Ross, A. (2006). The reliability, validity and utility of self-assessment. Practical Assessment, Research and Evaluation, 11(10), 1–13. Retrieved from http://pareonline.net/getvn.asp?v=11&n=10×
Schneck, C., & Amundson, S. (2010). Pre-handwriting and handwriting skills. In J.Case-Smith & J.O’Brien (Eds.), Occupational therapy for children (6th ed., pp. 555–580). Maryland Heights, MO: Mosby Elsevier.
Schneck, C., & Amundson, S. (2010). Pre-handwriting and handwriting skills. In J.Case-Smith & J.O’Brien (Eds.), Occupational therapy for children (6th ed., pp. 555–580). Maryland Heights, MO: Mosby Elsevier.×
Schunk, D. H. (1996). Goal and self-evaluative influences during children’s cognitive skill learning. American Educational Research Journal, 33, 359–382. http://dx.doi.org/10.3102/00028312033002359 [Article]
Schunk, D. H. (1996). Goal and self-evaluative influences during children’s cognitive skill learning. American Educational Research Journal, 33, 359–382. http://dx.doi.org/10.3102/00028312033002359 [Article] ×
Shapiro, E. (2011). Academic skills problems: Direct assessment and intervention (4th ed.). New York: Guilford Press.
Shapiro, E. (2011). Academic skills problems: Direct assessment and intervention (4th ed.). New York: Guilford Press.×
Sum, A., Kirsch, I., & Yamamoto, K. (2004). Pathways to labor market success: The literacy proficiency of U.S. adults. Princeton, NJ: Policy Information Center.
Sum, A., Kirsch, I., & Yamamoto, K. (2004). Pathways to labor market success: The literacy proficiency of U.S. adults. Princeton, NJ: Policy Information Center.×
Toglia, J. (2011). Cognition, occupation, and participation across the life span. In N.Katz (Ed.), Models for intervention in occupational therapy (3rd ed., pp. 161–201). Bethesda, MD: AOTA Press.
Toglia, J. (2011). Cognition, occupation, and participation across the life span. In N.Katz (Ed.), Models for intervention in occupational therapy (3rd ed., pp. 161–201). Bethesda, MD: AOTA Press.×
van Hartingsveldt, M. J., De Groot, I. J., Aarts, P. B., & Nijhuis-Van Der Sanden, M. W. (2011). Standardized tests of handwriting readiness: A systematic review of the literature. Developmental Medicine and Child Neurology, 53, 506–515. http://dx.doi.org/10.1111/j.1469-8749.2010.03895.x [Article] [PubMed]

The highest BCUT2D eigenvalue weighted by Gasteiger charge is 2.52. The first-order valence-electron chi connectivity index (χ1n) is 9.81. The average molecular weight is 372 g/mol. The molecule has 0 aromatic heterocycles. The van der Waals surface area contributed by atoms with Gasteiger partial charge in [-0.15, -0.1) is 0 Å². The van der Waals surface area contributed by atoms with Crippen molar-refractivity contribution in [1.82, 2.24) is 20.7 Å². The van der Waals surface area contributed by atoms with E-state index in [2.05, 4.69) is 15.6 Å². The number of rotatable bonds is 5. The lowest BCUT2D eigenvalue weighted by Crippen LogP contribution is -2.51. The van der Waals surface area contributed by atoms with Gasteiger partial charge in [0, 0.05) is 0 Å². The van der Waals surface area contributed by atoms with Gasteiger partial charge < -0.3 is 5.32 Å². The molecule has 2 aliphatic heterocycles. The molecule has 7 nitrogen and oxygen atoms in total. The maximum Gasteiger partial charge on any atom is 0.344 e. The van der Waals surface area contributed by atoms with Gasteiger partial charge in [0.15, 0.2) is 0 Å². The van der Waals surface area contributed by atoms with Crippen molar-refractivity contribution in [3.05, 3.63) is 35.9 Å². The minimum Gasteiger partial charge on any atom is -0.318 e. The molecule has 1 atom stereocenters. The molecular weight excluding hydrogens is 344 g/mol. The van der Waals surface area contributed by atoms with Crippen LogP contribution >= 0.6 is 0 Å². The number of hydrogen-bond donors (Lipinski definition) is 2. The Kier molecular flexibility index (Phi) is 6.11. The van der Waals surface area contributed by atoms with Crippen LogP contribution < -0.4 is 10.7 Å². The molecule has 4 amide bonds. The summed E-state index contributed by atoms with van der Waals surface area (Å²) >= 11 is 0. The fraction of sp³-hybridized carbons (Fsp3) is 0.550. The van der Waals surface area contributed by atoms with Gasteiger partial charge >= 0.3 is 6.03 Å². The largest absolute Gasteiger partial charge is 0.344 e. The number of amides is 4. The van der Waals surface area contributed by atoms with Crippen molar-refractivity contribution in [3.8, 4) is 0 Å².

van Hartingsveldt, M. J., De Groot, I. J., Aarts, P. B., & Nijhuis-Van Der Sanden, M. W. (2011). Standardized tests of handwriting readiness: A systematic review of the literature. Developmental Medicine and Child Neurology, 53, 506–515. http://dx.doi.org/10.1111/j.1469-8749.2010.03895.x [Article] [PubMed]×
Weintraub, N., Yinon, M., Hirsch, I., & Parush, S. (2009). Effectiveness of sensorimotor and task-oriented handwriting intervention in elementary school-aged students with handwriting difficulties. OTJR: Occupation, Participation and Health, 29, 125–134. http://dx.doi.org/10.3928/15394492-20090611-05 [Article]
Weintraub, N., Yinon, M., Hirsch, I., & Parush, S. (2009). Effectiveness of sensorimotor and task-oriented handwriting intervention in elementary school-aged students with handwriting difficulties. OTJR: Occupation, Participation and Health, 29, 125–134. http://dx.doi.org/10.3928/15394492-20090611-05 [Article] ×
Woodward, S., & Swinth, Y. (2002). Multisensory approach to handwriting remediation: Perceptions of school-based occupational therapists. American Journal of Occupational Therapy, 56, 305–312. http://dx.doi.org/10.5014/ajot.56.3.305 [Article] [PubMed]
Woodward, S., & Swinth, Y. (2002). Multisensory approach to handwriting remediation: Perceptions of school-based occupational therapists. American Journal of Occupational Therapy, 56, 305–312. http://dx.doi.org/10.5014/ajot.56.3.305 [Article] [PubMed]×
Young, N. L., Yoshida, K. K., Williams, J. I., Bombardier, C., & Wright, J. G. (1995). The role of children in reporting their physical disability. Archives of Physical Therapy, 76, 913–918. http://dx.doi.org/10.1016/S0003-9993(95)80066-2
Young, N. L., Yoshida, K. K., Williams, J. I., Bombardier, C., & Wright, J. G. (1995). The role of children in reporting their physical disability. Archives of Physical Therapy, 76, 913–918. http://dx.doi.org/10.1016/S0003-9993(95)80066-2×
Zlotnik, S., Sachs, D., Rosenblum, S., Shpasser, R., & Josman, N. (2009). Use of the Dynamic Interactional Model in self-care and motor intervention after traumatic brain injury: Explanatory case studies. American Journal of Occupational Therapy, 63, 549–558. http://dx.doi.org/10.5014/ajot.63.5.549 [Article] [PubMed]